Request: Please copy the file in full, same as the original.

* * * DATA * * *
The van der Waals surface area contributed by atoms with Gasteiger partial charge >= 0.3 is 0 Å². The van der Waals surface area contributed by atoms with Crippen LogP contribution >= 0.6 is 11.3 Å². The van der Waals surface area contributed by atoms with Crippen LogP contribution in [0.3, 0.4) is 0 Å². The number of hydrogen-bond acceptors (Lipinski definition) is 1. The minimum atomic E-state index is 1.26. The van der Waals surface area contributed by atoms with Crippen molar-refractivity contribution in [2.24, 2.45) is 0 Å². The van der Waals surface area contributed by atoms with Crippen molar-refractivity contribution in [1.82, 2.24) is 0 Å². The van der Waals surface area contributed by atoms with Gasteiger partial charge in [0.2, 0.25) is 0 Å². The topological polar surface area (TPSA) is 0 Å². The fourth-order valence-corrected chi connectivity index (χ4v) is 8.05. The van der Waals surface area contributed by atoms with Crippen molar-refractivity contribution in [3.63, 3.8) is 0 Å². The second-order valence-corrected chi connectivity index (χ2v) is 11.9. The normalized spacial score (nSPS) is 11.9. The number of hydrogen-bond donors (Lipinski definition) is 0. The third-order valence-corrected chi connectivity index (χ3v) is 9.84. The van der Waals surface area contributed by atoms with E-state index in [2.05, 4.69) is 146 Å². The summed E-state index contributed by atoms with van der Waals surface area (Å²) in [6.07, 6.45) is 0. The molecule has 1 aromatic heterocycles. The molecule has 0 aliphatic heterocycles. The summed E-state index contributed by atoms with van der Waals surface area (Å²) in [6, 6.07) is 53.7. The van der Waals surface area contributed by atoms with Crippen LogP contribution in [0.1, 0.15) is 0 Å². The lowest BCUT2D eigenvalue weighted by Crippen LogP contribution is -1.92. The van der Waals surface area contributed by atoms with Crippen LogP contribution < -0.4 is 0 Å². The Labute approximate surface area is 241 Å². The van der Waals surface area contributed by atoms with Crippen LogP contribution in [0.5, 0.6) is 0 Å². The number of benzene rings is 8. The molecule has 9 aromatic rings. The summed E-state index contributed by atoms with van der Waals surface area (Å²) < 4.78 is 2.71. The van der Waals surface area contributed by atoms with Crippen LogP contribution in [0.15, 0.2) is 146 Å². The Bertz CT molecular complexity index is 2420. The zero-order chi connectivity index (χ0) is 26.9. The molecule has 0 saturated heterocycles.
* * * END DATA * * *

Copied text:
The van der Waals surface area contributed by atoms with Gasteiger partial charge >= 0.3 is 0 Å². The van der Waals surface area contributed by atoms with Crippen LogP contribution >= 0.6 is 11.3 Å². The van der Waals surface area contributed by atoms with Crippen LogP contribution in [0.3, 0.4) is 0 Å². The number of hydrogen-bond acceptors (Lipinski definition) is 1. The minimum atomic E-state index is 1.26. The van der Waals surface area contributed by atoms with Crippen molar-refractivity contribution in [2.24, 2.45) is 0 Å². The van der Waals surface area contributed by atoms with Crippen molar-refractivity contribution in [1.82, 2.24) is 0 Å². The van der Waals surface area contributed by atoms with Gasteiger partial charge in [0.2, 0.25) is 0 Å². The topological polar surface area (TPSA) is 0 Å². The fourth-order valence-corrected chi connectivity index (χ4v) is 8.05. The van der Waals surface area contributed by atoms with Crippen molar-refractivity contribution in [3.63, 3.8) is 0 Å². The second-order valence-corrected chi connectivity index (χ2v) is 11.9. The normalized spacial score (nSPS) is 11.9. The number of hydrogen-bond donors (Lipinski definition) is 0. The third-order valence-corrected chi connectivity index (χ3v) is 9.84. The van der Waals surface area contributed by atoms with E-state index in [2.05, 4.69) is 146 Å². The summed E-state index contributed by atoms with van der Waals surface area (Å²) in [6.07, 6.45) is 0. The molecule has 1 aromatic heterocycles. The molecule has 0 aliphatic heterocycles. The summed E-state index contributed by atoms with van der Waals surface area (Å²) in [6, 6.07) is 53.7. The van der Waals surface area contributed by atoms with Crippen LogP contribution in [0.1, 0.15) is 0 Å². The lowest BCUT2D eigenvalue weighted by Crippen LogP contribution is -1.92. The van der Waals surface area contributed by atoms with Crippen LogP contribution < -0.4 is 0 Å². The Labute approximate surface area is 241 Å². The van der Waals surface area contributed by atoms with Crippen LogP contribution in [0.5, 0.6) is 0 Å². The number of benzene rings is 8. The molecule has 9 aromatic rings. The summed E-state index contributed by atoms with van der Waals surface area (Å²) < 4.78 is 2.71. The van der Waals surface area contributed by atoms with Crippen LogP contribution in [0.15, 0.2) is 146 Å². The Bertz CT molecular complexity index is 2420. The zero-order chi connectivity index (χ0) is 26.9. The molecule has 0 saturated heterocycles.